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DNDC: A process-based model of greenhouse gas fluxes from agricultural soils
- Giltrap, Donna L., Li, Changsheng, Saggar, Surinder
- Agriculture, ecosystems & environment 2010 v.136 no.3-4 pp. 292-300
- European Union, agricultural soils, ammonia, biogeochemical cycles, carbon, carbon dioxide, crop production, cropping systems, ecosystems, emissions, environmental indicators, forests, greenhouse gases, land management, leaching, methane, models, nitrates, nitrogen, nitrous oxide, paddies, pastures, temporal variation, volatilization, wetlands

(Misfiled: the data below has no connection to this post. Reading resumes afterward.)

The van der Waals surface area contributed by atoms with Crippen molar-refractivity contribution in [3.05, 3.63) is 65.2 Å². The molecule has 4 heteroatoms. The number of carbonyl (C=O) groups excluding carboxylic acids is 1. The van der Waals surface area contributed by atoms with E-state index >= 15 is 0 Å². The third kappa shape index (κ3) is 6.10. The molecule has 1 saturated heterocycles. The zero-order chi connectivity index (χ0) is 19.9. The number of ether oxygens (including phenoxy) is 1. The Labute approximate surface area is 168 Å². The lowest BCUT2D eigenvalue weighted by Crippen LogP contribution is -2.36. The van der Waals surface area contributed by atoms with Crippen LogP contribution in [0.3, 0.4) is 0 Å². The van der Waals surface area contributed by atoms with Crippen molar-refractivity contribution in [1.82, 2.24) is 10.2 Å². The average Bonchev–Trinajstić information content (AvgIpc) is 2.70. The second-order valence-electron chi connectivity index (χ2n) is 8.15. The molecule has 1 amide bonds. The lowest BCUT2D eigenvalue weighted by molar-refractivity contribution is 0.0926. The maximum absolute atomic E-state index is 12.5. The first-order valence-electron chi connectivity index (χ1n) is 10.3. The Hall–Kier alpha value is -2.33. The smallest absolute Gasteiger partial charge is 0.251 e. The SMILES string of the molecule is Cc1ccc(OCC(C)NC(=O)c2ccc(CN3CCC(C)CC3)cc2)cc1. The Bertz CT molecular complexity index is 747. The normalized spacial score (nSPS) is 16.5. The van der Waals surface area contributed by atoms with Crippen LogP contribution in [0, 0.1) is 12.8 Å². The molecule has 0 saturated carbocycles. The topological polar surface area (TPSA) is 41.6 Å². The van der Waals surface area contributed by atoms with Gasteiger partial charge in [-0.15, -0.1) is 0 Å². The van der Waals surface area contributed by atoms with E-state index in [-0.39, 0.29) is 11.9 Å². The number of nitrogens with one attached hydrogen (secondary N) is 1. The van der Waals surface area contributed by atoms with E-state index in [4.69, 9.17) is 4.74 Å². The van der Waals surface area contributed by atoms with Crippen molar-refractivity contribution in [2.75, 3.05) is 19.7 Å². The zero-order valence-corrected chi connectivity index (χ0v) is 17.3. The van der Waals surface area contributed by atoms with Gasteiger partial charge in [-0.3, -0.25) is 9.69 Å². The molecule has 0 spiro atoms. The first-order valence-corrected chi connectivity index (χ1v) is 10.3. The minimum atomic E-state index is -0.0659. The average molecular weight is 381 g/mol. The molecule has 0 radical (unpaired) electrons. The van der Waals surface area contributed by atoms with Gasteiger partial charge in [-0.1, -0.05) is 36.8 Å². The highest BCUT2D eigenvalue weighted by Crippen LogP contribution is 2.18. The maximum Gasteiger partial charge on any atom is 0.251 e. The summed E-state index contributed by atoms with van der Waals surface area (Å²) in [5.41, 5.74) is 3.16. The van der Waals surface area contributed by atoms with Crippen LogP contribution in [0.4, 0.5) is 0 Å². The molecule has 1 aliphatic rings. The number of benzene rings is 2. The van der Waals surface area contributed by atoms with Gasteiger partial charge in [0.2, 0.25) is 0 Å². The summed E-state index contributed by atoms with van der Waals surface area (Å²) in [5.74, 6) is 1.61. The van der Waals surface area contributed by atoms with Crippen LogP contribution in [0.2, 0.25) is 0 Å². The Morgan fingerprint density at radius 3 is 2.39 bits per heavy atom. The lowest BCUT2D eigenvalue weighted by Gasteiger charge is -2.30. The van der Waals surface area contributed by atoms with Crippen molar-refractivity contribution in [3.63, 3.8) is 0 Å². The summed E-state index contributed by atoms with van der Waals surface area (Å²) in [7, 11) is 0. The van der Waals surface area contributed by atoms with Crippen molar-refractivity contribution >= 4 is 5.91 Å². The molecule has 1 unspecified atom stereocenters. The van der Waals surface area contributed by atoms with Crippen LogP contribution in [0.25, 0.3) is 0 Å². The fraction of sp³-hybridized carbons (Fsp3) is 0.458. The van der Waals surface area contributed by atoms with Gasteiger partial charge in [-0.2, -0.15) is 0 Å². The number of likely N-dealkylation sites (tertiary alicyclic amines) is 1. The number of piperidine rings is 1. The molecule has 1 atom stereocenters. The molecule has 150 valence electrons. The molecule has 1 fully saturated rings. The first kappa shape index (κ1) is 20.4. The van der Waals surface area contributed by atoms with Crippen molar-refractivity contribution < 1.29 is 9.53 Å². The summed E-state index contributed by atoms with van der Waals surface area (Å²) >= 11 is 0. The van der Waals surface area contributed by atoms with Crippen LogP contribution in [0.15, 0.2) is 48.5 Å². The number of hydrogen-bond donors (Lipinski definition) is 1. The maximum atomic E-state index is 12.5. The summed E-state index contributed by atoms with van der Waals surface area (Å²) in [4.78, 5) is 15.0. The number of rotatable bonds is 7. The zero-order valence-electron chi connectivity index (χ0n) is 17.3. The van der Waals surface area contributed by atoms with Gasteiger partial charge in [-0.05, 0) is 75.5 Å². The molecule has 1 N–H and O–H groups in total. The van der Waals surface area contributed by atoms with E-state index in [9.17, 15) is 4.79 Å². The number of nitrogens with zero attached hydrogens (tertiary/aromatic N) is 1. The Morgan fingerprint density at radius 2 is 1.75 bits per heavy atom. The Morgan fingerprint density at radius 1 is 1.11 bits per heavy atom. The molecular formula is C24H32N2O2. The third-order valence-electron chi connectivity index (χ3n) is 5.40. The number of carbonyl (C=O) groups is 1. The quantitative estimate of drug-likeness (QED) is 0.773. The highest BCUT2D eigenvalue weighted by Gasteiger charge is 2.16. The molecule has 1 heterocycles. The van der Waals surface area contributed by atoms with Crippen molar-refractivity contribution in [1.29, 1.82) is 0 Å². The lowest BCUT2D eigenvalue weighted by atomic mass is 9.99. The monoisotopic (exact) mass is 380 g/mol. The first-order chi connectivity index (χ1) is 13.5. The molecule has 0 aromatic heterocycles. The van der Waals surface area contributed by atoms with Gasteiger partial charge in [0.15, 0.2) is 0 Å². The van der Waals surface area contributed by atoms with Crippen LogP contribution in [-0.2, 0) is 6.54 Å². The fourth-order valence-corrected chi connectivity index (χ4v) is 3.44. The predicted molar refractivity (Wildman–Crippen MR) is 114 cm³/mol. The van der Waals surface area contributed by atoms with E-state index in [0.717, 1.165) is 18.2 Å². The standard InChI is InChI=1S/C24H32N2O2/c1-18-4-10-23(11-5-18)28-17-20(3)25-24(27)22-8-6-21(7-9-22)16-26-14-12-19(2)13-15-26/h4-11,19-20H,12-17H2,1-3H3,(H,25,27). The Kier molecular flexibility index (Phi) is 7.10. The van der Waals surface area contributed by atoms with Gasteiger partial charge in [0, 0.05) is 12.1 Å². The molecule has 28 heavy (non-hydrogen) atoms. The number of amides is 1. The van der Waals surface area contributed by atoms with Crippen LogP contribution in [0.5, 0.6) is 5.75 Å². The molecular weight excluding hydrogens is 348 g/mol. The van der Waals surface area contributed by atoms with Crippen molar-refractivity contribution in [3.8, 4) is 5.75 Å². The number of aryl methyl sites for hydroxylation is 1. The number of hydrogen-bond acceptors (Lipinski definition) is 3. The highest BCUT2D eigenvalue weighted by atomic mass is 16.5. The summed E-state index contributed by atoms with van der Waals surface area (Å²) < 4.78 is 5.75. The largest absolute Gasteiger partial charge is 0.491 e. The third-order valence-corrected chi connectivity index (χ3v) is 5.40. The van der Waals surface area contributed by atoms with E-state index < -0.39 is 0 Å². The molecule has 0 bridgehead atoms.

- The high temporal and spatial variability of agricultural nitrous oxide (N₂O) emissions from soil makes their measurement at regional or national scales impractical. Accordingly, robust process-based models are needed. Several detailed biochemical process-based models of N-gas emissions have been developed in recent years to provide site-specific and regional scale estimates of N₂O emissions. Among these DNDC (Denitrification-Decomposition) simulates carbon and nitrogen biogeochemical cycles occurring in agricultural systems. Originally developed as a tool to predict nitrous oxide (N₂O) emissions from cropping systems, DNDC has since been expanded to include other ecosystems such as rice paddies, grazed pastures, forests, and wetlands, and the model accounts for land-use and land-management effects on N₂O emissions. As a process-based model, DNDC is capable of predicting the soil fluxes of all three terrestrial greenhouse gases: N₂O, carbon dioxide (CO₂), and methane (CH₄), as well as other important environmental and economic indicators such as crop production, ammonia (NH₃) volatilisation and nitrate (NO₃ ⁻) leaching. The DNDC model has been widely used internationally, including in the EU nitrogen biogeochemistry projects NOFRETETE and NitroEurope. This paper brings together the research undertaken on a wide range of land-use and land-management systems to improve and modify, test and verify, and apply the DNDC model to estimate soil-atmosphere exchange of N₂O, CH₄ and CO₂ from these systems.